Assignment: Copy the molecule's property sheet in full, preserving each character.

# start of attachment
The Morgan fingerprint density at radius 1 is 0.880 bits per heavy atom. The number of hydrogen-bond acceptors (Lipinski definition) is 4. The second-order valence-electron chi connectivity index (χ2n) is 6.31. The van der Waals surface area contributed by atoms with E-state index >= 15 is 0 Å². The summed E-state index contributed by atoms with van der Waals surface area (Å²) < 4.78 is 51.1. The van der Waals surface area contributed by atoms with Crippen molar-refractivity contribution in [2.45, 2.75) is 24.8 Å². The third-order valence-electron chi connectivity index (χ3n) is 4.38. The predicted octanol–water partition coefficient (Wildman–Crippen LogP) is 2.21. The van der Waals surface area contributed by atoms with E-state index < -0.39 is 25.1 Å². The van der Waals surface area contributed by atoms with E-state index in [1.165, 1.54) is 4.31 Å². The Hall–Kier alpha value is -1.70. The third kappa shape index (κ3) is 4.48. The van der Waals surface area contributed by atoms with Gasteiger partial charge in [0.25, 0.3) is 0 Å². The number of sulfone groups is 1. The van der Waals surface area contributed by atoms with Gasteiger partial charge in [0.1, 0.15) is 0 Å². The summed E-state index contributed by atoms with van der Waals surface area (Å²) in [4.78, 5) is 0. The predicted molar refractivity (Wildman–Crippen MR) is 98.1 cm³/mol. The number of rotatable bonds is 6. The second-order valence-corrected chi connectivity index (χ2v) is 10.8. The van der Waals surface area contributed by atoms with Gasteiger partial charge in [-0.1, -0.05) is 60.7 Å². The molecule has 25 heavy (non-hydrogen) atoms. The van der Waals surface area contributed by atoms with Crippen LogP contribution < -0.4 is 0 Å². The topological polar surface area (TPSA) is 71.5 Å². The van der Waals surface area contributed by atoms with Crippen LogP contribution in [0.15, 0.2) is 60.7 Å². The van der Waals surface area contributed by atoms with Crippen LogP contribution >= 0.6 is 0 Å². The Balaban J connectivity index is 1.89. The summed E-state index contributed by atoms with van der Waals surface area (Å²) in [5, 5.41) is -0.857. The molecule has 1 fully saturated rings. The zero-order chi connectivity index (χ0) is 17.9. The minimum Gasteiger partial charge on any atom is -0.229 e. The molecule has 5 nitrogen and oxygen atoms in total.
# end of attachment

The Morgan fingerprint density at radius 1 is 0.880 bits per heavy atom. The number of hydrogen-bond acceptors (Lipinski definition) is 4. The second-order valence-electron chi connectivity index (χ2n) is 6.31. The van der Waals surface area contributed by atoms with E-state index >= 15 is 0 Å². The summed E-state index contributed by atoms with van der Waals surface area (Å²) < 4.78 is 51.1. The van der Waals surface area contributed by atoms with Crippen molar-refractivity contribution in [2.45, 2.75) is 24.8 Å². The third-order valence-electron chi connectivity index (χ3n) is 4.38. The predicted octanol–water partition coefficient (Wildman–Crippen LogP) is 2.21. The van der Waals surface area contributed by atoms with E-state index < -0.39 is 25.1 Å². The van der Waals surface area contributed by atoms with E-state index in [1.165, 1.54) is 4.31 Å². The Hall–Kier alpha value is -1.70. The third kappa shape index (κ3) is 4.48. The van der Waals surface area contributed by atoms with Gasteiger partial charge in [0.25, 0.3) is 0 Å². The number of sulfone groups is 1. The van der Waals surface area contributed by atoms with Gasteiger partial charge in [0.1, 0.15) is 0 Å². The summed E-state index contributed by atoms with van der Waals surface area (Å²) in [4.78, 5) is 0. The predicted molar refractivity (Wildman–Crippen MR) is 98.1 cm³/mol. The number of rotatable bonds is 6. The second-order valence-corrected chi connectivity index (χ2v) is 10.8. The van der Waals surface area contributed by atoms with Gasteiger partial charge in [-0.1, -0.05) is 60.7 Å². The molecule has 25 heavy (non-hydrogen) atoms. The van der Waals surface area contributed by atoms with Crippen LogP contribution < -0.4 is 0 Å². The topological polar surface area (TPSA) is 71.5 Å². The van der Waals surface area contributed by atoms with Crippen LogP contribution in [0.15, 0.2) is 60.7 Å². The van der Waals surface area contributed by atoms with Crippen LogP contribution >= 0.6 is 0 Å². The Balaban J connectivity index is 1.89. The summed E-state index contributed by atoms with van der Waals surface area (Å²) in [5, 5.41) is -0.857. The molecule has 1 fully saturated rings. The zero-order chi connectivity index (χ0) is 17.9. The minimum Gasteiger partial charge on any atom is -0.229 e. The molecule has 5 nitrogen and oxygen atoms in total.